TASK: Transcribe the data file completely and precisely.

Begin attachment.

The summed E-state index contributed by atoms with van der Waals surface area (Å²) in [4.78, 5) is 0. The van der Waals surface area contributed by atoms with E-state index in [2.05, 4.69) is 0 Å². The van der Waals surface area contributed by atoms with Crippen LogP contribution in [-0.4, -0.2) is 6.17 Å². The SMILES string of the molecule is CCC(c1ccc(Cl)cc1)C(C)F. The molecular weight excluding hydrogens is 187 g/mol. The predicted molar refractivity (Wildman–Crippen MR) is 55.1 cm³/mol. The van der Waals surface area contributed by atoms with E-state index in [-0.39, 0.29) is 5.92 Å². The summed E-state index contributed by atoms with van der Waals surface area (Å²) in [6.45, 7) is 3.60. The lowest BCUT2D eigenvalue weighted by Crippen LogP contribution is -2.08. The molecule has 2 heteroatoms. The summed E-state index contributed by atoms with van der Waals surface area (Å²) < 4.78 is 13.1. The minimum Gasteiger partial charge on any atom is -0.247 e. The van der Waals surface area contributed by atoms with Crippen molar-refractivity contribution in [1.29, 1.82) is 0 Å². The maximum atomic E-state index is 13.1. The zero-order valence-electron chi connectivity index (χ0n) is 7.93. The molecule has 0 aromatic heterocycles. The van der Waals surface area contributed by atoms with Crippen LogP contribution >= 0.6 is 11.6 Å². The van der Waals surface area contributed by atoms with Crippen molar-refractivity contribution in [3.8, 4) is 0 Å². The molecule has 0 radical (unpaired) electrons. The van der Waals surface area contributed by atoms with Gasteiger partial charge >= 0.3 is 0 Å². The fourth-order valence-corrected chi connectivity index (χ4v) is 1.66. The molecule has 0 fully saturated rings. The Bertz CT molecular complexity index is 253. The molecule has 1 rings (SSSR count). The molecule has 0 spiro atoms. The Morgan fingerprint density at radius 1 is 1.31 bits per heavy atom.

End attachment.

The summed E-state index contributed by atoms with van der Waals surface area (Å²) in [4.78, 5) is 0. The van der Waals surface area contributed by atoms with E-state index in [2.05, 4.69) is 0 Å². The van der Waals surface area contributed by atoms with Crippen LogP contribution in [-0.4, -0.2) is 6.17 Å². The SMILES string of the molecule is CCC(c1ccc(Cl)cc1)C(C)F. The molecular weight excluding hydrogens is 187 g/mol. The predicted molar refractivity (Wildman–Crippen MR) is 55.1 cm³/mol. The van der Waals surface area contributed by atoms with E-state index in [-0.39, 0.29) is 5.92 Å². The summed E-state index contributed by atoms with van der Waals surface area (Å²) in [6.45, 7) is 3.60. The lowest BCUT2D eigenvalue weighted by Crippen LogP contribution is -2.08. The molecule has 2 heteroatoms. The summed E-state index contributed by atoms with van der Waals surface area (Å²) < 4.78 is 13.1. The minimum Gasteiger partial charge on any atom is -0.247 e. The van der Waals surface area contributed by atoms with Crippen molar-refractivity contribution in [1.29, 1.82) is 0 Å². The maximum atomic E-state index is 13.1. The zero-order valence-electron chi connectivity index (χ0n) is 7.93. The molecule has 0 aromatic heterocycles. The van der Waals surface area contributed by atoms with Crippen LogP contribution >= 0.6 is 11.6 Å². The van der Waals surface area contributed by atoms with Crippen molar-refractivity contribution in [3.8, 4) is 0 Å². The molecule has 0 radical (unpaired) electrons. The van der Waals surface area contributed by atoms with Gasteiger partial charge >= 0.3 is 0 Å². The fourth-order valence-corrected chi connectivity index (χ4v) is 1.66. The molecule has 0 fully saturated rings. The Bertz CT molecular complexity index is 253. The molecule has 1 rings (SSSR count). The molecule has 0 spiro atoms. The Morgan fingerprint density at radius 1 is 1.31 bits per heavy atom.